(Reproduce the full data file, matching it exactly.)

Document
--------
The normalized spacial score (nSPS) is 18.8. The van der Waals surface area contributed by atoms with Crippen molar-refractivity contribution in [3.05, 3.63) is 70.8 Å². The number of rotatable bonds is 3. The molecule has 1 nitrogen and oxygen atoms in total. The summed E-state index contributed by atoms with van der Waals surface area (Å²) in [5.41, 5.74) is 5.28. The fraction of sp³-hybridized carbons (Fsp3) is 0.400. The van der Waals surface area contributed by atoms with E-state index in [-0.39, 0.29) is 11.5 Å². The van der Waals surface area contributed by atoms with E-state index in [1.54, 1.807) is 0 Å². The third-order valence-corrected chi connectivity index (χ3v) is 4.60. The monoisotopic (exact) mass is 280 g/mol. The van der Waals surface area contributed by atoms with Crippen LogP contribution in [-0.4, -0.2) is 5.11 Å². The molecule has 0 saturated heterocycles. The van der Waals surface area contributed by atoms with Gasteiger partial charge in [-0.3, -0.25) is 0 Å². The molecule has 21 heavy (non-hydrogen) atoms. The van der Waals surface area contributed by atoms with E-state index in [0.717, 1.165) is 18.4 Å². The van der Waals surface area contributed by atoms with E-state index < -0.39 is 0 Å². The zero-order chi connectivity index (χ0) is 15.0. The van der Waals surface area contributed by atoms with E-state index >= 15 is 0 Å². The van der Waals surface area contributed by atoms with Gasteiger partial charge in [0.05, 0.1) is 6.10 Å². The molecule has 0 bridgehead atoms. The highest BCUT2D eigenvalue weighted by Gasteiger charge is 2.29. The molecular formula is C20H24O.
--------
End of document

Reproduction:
The normalized spacial score (nSPS) is 18.8. The van der Waals surface area contributed by atoms with Crippen molar-refractivity contribution in [3.05, 3.63) is 70.8 Å². The number of rotatable bonds is 3. The molecule has 1 nitrogen and oxygen atoms in total. The summed E-state index contributed by atoms with van der Waals surface area (Å²) in [5.41, 5.74) is 5.28. The fraction of sp³-hybridized carbons (Fsp3) is 0.400. The van der Waals surface area contributed by atoms with E-state index in [-0.39, 0.29) is 11.5 Å². The van der Waals surface area contributed by atoms with E-state index in [1.54, 1.807) is 0 Å². The third-order valence-corrected chi connectivity index (χ3v) is 4.60. The monoisotopic (exact) mass is 280 g/mol. The van der Waals surface area contributed by atoms with Crippen LogP contribution in [-0.4, -0.2) is 5.11 Å². The molecule has 0 saturated heterocycles. The van der Waals surface area contributed by atoms with Gasteiger partial charge in [-0.3, -0.25) is 0 Å². The molecule has 21 heavy (non-hydrogen) atoms. The van der Waals surface area contributed by atoms with E-state index in [0.717, 1.165) is 18.4 Å². The van der Waals surface area contributed by atoms with E-state index < -0.39 is 0 Å². The zero-order chi connectivity index (χ0) is 15.0. The van der Waals surface area contributed by atoms with E-state index >= 15 is 0 Å². The van der Waals surface area contributed by atoms with Gasteiger partial charge in [0.05, 0.1) is 6.10 Å². The molecule has 0 bridgehead atoms. The highest BCUT2D eigenvalue weighted by Gasteiger charge is 2.29. The molecular formula is C20H24O.